1. This is an appeal filed by the State against the acquittal of Kaptan Singh by the learned Civil and Sessions Judge of Sitapur on appeal. It appears that the Excise Inspector Jagat Narain P. W. 3 of Sitapur had information that the accused Kaptan Singh was in the habit of smuggling opium and he would be passing through Sitapur. Accordingly on 25-5-1949, a watch was kept on the trains and buses coming from Shahjehanpur but he did not come. On the 26th May the accused was seen getting off from the Shahjehanpur train at Sitapur railway station at about 9 a.m. and settling down under a nim-tree on one side of the platform. On receiving information of this from his excise peons the Excise Inspector immediately went to the spot with the Station Master and some other witnesses. Kaptan Singh was found lying down with a small bundle under his head as a pillow. After giving their personal search Kaptan Singh was searched. The bundle on being opened contained in a piece of cloth a dibia inside which was found crude opium and this on being weighed in the Station Master's office was found to be 4 1/2 pounds. The accused Kaptan Singh denied the recovery of the opium and pleaded not guilty. In defence he produced one witness Raghubar Singh who stated that the bundle from which the opium was recovered was not with the accused. This evidence was disbelieved and the evidence of the prosecution was believed and accordingly the trying Court convicted Kaptan Singh and sentenced him to a fine and a period of imprisonment.
2. Kaptan Singh went up in appeal and the learned lower appellate Court agreed with the trial Court that the thing alleged to be opium was found in possession of the applicant Kaptan Singh. It was, however, of the opinion that the mere opinion of the Excise Inspector, who is an expert, without giving his reasons, that the thing recovered was opium is not sufficient to prove that it is opium and accordingly acquitted him. It has been urged in appeal on behalf of the State that it is clearly proved that opium was recovered from Kaptan Singh. We have heard the learned counsel at considerable length and are satisfied that the appeal must be allowed.
3. The prosecution had to prove that what was recovered was opium and that it was recovered from the possession of Kaptan Singh. Under Section 3, Opium Act, opium means
'(i) the capsules of the poppy (Papaver Somniferuml.);
(ii) the spontaneously coagulated juice of such capsules which has not been submitted to any manipulations other than those necessary for packing and transport ;
(iii) any mixture, with or without natural materials, of any of the above forms of opium, but does not include any preparation containing not more that Order 2 per cent. of morphine, or a manufactured drug as defined in Section 2, Dangerous Drugs Act, 1930.'
4. The prosecution case is that the thing recovered was crude opium as stated by the Excise Inspector, Shri Jagat Narain P.W. 3, Baijnath P. W. 2, and the Station Master Rama Shankar Sharma P. W. 1. Opium in the form of coagulated juice is so well known in this country being widely used for medicinal and other purposes that any one can identify is and it is unnecessary to call in an expert to establish its identity. The testimony of the Excise Inspector cannot be looked upon in this case as merely an opinion of an expert as he did not claim to be one nor did he give any testimony as an expert. The question therefore of giving reasons for his opinion did not naturally arise and so the rule laid down in Mt. Titli v. Alfred Robert Jones A.i.r. (21) 1984 ALL. 273 does not apply. The learned Judge in the Court below, therefore, went wrong in treating the Excise Inspector as an expert in this case. The learned Judge relied upon Bamkaran Singh v. Emperor A.I.R. (22) 1985 Nag. 18, where it was held that if an Excise Inspector says that a certain excisable article is illicit liquor, it is a mere expression of opinion and unless reasons are given for the opinion it is of little weight as evidence. In such a case obviously special knowledge of the expert is required for the percentage of alcohol has to be determined by scientific methods. The authority relied upon is not applicable in the present case. We are satisfied from the evidence on the record that crude opium was recovered.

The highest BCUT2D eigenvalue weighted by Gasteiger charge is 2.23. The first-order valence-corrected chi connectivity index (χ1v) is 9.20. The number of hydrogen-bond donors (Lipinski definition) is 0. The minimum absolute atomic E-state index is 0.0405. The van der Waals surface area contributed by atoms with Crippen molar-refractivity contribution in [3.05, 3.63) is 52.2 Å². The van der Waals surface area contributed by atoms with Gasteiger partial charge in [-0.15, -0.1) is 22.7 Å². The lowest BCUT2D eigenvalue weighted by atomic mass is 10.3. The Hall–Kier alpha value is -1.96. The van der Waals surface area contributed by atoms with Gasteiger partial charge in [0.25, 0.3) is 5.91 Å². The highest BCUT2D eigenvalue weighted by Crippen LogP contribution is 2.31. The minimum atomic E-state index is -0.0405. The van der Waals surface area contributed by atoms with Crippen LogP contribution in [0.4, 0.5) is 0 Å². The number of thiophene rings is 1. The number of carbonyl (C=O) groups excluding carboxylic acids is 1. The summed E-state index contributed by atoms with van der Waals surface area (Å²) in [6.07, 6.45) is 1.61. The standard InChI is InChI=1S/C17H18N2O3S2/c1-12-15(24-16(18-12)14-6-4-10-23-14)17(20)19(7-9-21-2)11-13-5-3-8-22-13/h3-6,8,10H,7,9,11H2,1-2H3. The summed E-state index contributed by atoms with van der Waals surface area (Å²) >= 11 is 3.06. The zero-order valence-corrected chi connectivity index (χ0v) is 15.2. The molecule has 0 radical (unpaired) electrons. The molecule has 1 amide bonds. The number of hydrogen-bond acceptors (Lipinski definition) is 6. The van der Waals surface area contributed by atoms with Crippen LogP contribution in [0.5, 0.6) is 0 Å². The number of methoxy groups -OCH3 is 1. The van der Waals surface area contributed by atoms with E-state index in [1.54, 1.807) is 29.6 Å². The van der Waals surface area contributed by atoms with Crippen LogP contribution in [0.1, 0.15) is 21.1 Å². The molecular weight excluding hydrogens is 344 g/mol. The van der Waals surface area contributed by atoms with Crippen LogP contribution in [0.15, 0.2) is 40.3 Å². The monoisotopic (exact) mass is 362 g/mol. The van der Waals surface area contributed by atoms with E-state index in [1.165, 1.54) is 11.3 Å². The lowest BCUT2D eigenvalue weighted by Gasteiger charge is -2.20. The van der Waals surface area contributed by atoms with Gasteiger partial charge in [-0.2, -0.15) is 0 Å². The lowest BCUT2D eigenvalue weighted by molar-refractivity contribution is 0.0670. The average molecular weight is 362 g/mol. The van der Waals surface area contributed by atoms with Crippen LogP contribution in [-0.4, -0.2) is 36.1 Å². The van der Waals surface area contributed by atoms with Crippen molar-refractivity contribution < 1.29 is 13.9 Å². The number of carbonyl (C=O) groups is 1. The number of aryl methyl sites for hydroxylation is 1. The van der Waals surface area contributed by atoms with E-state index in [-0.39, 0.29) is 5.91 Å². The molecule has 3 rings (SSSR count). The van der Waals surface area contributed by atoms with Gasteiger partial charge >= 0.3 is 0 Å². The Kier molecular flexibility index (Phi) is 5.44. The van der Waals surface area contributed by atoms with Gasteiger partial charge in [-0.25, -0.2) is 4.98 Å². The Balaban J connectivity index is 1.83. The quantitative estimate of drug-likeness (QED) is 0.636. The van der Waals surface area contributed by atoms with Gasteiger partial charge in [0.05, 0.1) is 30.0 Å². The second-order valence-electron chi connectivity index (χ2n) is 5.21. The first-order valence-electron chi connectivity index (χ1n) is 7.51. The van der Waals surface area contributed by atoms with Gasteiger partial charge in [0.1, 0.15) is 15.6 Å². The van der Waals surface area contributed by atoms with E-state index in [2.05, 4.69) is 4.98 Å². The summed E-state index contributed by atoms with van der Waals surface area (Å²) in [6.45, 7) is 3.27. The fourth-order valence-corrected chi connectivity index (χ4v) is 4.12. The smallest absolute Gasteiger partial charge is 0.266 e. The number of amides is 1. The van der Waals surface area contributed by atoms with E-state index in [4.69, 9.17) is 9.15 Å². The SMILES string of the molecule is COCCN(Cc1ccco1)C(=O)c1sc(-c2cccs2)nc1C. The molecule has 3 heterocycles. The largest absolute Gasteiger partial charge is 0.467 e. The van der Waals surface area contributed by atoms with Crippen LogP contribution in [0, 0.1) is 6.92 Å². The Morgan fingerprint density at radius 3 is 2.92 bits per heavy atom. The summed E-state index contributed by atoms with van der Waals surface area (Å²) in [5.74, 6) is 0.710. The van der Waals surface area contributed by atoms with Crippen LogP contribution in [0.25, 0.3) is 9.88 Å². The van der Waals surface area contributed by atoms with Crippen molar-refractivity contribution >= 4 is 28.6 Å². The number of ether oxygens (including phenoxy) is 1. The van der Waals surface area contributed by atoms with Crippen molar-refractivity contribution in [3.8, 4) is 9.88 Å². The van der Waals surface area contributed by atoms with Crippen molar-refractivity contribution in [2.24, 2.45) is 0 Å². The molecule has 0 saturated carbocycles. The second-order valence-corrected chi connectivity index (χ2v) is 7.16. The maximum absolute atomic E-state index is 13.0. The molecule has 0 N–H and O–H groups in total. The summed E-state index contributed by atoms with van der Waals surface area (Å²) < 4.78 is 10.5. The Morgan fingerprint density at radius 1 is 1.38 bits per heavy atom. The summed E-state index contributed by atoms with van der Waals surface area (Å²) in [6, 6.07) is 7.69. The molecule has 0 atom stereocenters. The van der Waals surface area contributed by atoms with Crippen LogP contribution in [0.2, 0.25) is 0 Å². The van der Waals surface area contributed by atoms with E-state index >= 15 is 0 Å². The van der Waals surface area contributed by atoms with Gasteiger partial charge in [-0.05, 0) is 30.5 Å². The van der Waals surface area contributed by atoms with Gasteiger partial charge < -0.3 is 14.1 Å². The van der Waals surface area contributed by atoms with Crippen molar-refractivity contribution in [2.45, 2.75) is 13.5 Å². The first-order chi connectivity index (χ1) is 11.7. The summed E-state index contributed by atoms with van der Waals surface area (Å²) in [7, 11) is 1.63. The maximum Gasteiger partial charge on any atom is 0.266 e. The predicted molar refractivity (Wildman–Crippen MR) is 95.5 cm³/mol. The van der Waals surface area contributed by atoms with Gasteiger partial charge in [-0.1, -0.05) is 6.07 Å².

5. On the question of possession, we see no good reason why the two concurrent findings of the Courts below should not be accepted. It is true that the applicant was arrested in a public place on a station platform at a time when there were lots of people there, but the fact nevertheless remains that Kaptan Singh was lying with the bundle containing opium right under his head and there was nobody else making use of that bundle as a pillow. It was said at the trial that the accused had no bundle with him, but the three eyewitnesses cannot possibly be disbelieved. The accused also attempted to prove that he had no bundle by producing Raghubar Singh, but he has been rightly disbelieved by both the Courts below. We agree, therefore, with both the Courts below, that the applicant Kaptan Singh was found in possession of crude opium.
6. In these circumstances Kaptan Singh is clearly guilty of an offence under Section 9 (a), Opium Act. We think that in the circumstances of this case a sentence of fine only would be sufficient. Accordingly as sentence him to a fine of Rs. 200 or in default simple imprisonment for one month. One month's time is given to the applicant to pay the fine and till then he shall remain on bail as hitherto.